Bonding for Peace in the Palace of Dreams
Most of the under 40s couldn’t feel the enchantment. Bemused, they wandered around and questioned why so many of their older friends were getting nostalgic and wistful.
What could possibly be romantic about an industrial site? All that the young could see was a vast yard of fractured pavers. This was flanked by a concrete two-storey of awesome ugliness, its overhang shedding soggy sheets of plywood.
Round the sides collapsing steel fences and an invasion of vengeful vegetation determined to recover its domain. At the other end a tall screen. In a time far away it may have been white and pure, like youth. Perhaps not. Everywhere decay and filth. Yuk! Not even worth an Instagram.
Who’d linger for more than a moment?
Yet on a hot Sunday in January hundreds stayed for almost four hours to reminisce, for this mess was once the Kelud open-air cinema, Malang’s palace of dreams and open to all.
Here for a few hours every week teenagers with a few rupiah, or more if they wanted to sit undercover upstairs with the upper classes, escaped from reality and into a world of weird fantasy, daring adventure and love that knew no end.
Here magic happened. The Warkop [warung kopi – coffee shop] comedy trio of Dono, Kasino and Indro was widely recalled.
In 1980 the comedian Freddy Aris, better known as Gepeng starred in Untung, Ada Saya [Fortunately I was there], but few Indonesian films were available.
Former actor Djathi Kusumo, who spoke at the event on the need for community cohesion and celebration of indigenous culture, said the local film industry suffered from heavy censorship during Soeharto’s New Order government and was swamped by imports.
Consequently a generation of filmgoers was raised not on archipelagic fare that might have nurtured pride, but an international cinematic diet of Indian romance, Hong Kong kung-fu and American Westerns, though not everyone came to cheer the cowboys.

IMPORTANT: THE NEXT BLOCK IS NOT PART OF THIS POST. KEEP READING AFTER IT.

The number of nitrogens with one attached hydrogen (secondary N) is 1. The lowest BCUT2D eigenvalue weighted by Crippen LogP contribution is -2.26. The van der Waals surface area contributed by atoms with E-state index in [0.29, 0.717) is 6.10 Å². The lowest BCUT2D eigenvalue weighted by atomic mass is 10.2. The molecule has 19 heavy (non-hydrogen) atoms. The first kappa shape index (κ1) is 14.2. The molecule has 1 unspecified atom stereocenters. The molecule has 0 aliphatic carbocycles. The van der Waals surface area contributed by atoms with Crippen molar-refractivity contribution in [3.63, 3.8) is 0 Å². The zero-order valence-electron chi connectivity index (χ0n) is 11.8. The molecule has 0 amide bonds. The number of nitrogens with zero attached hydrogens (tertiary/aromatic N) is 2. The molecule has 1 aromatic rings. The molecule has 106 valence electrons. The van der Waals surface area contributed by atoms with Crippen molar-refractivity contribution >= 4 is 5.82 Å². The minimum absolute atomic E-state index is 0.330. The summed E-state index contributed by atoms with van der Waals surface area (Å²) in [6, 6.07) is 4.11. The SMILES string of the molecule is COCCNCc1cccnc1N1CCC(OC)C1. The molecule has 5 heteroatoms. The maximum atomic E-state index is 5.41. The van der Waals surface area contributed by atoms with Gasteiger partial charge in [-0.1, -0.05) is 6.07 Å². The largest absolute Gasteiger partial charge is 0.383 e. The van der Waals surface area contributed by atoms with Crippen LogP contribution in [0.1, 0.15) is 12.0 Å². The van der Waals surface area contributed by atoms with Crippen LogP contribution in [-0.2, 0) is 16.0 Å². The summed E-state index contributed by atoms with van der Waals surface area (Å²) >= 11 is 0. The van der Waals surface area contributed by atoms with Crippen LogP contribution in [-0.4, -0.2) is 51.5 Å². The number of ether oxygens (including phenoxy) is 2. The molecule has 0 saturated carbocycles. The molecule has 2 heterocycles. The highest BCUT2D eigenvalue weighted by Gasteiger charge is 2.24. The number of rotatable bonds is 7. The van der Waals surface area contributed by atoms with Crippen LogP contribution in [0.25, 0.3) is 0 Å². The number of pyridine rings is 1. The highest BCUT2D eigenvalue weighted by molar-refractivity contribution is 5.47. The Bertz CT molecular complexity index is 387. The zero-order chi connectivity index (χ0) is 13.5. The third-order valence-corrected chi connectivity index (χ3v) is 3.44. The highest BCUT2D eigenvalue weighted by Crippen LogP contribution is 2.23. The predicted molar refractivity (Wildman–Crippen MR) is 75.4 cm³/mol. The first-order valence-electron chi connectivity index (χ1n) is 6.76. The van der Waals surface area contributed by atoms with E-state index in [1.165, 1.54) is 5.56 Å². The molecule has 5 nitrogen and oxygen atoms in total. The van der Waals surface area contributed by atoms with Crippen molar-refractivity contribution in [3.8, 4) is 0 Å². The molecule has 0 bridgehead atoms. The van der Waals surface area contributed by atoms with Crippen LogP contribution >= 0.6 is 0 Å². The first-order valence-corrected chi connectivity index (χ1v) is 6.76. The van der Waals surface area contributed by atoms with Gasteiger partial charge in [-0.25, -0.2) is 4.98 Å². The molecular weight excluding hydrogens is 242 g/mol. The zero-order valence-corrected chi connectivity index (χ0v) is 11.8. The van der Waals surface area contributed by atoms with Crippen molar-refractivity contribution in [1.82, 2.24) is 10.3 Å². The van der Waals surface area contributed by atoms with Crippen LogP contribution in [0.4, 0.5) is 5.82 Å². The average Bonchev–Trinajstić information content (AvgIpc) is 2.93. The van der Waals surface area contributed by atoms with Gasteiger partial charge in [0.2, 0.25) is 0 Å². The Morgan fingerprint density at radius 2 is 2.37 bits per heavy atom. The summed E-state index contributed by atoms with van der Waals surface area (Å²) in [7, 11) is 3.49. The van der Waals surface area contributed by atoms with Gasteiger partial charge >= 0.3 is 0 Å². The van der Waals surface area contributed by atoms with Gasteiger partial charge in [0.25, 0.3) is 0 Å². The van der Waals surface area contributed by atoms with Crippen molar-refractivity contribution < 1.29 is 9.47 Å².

For Kelud was also hormone heaven.
“Some found their life partner here; boys and girls watched films together and you could meet people from different districts and schools,” recalled architecture lecturer Budi Fathony.
“In those days going to the cinema was a shared communal experience. Not like now where people see TV alone or with a few friends and family, or watch videos on tablets and smart phones by themselves.
“In the 70s we shared our entertainment. It was a boisterous, democratic experience, mainly enjoyed by the lower classes, and it bonded us together in the dark.”
This theme was picked up by organizers of the Sunday morning event and splashed across a big banner reading: ‘It doesn’t matter where you’ve come from. Here we are all one.’
“I wanted to bring people together so they could understand how we lived and behaved in the days before television and smartphones,” said Imam Muslikh who sees film going of the 70s and 80s as a metaphor for a harmonious society that must be revived to save the nation.
He heads the Neolath Community, named after a nearby street but spelt backwards and corrupted with additional letters, all for reasons obscure. He’s also a travel agent who arranges pilgrims’ journeys to Mecca.
“I’m worried about the way our country is breaking up through politics and religious differences,” he said. “It’s so important that we stay together and live in peace. I want to preserve and promote the spirit of Gus Dur [Indonesia’s fourth president Abdurrahman Wahid who died in 2009] because he preached tolerance and pluralism.